Joe Camel advertising campaign

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This article is part of the Tobacco portal on Sourcewatch funded from 2006 - 2009 by the American Legacy Foundation.

The Joe Camel advertising campaign was a contentious cigarette ad campaign put on by R.J. Reynolds for Camel cigarettes from the late 1980s to the mid-1990s.

On December 11,1991, the Journal of the American Medical Association (JAMA) published three articles on R.J. Reynolds' "Joe Camel" campaign. One article described a study done with preschoolers in the state of Georgia that concluded that Joe Camel was almost as recognizable to 6 year olds as Mickey Mouse. Another article stated that said the ad campaign had successfully grown Camel's share of the market among underage smokers from 0 .5%to 32 .8%.

The articles ignited a flame of controversy surrounding the Joe Camel ad campaign. Within weeks of the publication of the articles, San Francisco attorney Janet Mangini filed a lawsuit against RJR charging that the Joe Camel ad campaign targeted youth. California laws allows citizens to file what are generally referred to as "private attorney general" suits representing the people of the state. Ms. Mangini sought to have the Joe Camel campaign stopped, to force RJR to disgorge profits made through sales to underage buyers and to require RJR run a corrective advertising program.

The Mangini lawsuit proceeded through numerous court rulings and was finally scheduled to go to trial in December 1997. In the meantime, several cities and counties in California filed similar suits.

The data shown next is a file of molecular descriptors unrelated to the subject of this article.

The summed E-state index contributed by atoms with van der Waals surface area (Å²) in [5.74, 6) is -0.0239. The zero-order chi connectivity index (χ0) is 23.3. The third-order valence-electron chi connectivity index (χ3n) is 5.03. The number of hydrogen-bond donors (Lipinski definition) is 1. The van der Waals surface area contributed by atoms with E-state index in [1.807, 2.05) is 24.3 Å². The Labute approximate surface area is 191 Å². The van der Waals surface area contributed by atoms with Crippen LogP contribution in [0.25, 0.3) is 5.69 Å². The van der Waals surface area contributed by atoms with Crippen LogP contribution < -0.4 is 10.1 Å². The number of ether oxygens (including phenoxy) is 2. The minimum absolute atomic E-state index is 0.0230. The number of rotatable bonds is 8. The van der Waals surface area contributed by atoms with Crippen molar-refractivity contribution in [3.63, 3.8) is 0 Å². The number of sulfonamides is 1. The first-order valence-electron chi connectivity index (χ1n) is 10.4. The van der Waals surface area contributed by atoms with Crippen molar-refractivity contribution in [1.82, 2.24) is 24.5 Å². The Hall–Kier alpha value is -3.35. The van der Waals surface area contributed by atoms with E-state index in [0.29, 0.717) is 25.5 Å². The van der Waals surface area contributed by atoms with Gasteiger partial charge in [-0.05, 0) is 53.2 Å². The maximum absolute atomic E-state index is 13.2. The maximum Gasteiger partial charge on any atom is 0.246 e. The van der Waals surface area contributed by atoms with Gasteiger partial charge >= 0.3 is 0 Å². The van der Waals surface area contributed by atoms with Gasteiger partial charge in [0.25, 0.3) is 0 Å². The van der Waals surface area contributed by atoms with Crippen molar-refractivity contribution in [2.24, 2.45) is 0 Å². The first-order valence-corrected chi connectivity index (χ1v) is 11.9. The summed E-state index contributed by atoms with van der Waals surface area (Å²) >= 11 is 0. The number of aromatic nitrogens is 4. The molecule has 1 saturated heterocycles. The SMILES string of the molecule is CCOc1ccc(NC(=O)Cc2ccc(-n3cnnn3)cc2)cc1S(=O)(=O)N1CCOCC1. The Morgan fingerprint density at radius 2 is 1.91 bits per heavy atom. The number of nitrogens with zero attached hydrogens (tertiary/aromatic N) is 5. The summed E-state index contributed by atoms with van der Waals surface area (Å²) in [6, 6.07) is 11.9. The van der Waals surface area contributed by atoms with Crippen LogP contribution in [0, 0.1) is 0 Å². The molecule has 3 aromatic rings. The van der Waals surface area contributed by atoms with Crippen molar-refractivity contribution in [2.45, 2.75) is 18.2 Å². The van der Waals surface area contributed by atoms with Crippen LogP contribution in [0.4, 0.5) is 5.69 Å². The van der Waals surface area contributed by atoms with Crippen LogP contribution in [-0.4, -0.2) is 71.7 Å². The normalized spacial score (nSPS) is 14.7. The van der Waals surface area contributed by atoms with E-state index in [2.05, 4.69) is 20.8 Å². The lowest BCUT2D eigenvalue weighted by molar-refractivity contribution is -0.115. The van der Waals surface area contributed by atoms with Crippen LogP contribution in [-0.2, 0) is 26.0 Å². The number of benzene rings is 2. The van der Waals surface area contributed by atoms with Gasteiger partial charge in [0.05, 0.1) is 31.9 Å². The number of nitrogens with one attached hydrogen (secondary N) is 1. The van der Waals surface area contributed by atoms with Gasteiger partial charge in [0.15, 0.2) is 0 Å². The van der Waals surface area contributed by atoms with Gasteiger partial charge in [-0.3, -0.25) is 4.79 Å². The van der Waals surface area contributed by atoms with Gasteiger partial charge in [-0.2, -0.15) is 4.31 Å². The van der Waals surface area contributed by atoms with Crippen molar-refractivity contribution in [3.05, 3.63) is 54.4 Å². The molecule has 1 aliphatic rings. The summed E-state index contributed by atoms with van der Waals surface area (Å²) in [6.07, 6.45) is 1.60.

In May 1997, the U.S. Federal Trade Commission (FTC) also filed a complaint against RJR and its Joe Camel ad campaign, saying the campaign violated federal law and induced children to smoke. The FTC sought to have RJR discontinue the campaign. [1]

In 1997, RJR settled the Mangini suit and announced that it was replacing its Joe Camel campaign with a new ad program. The company took down the Joe Camel billboards and switched to new print ads. The agreement included a $10 million payment, $9 million of which went to the cities and counties to fund educational, enforcement and advertising programs to dissuade youth smoking.[2]

  1. U.S. Federal Trade Commission, Joe Camel advertising campaing violates federal law, FTC says, press release, May 28, 1997
  2. Peggy Carter Mangini agreementLetter/email. September 11, 1997. Bates No. 522532148

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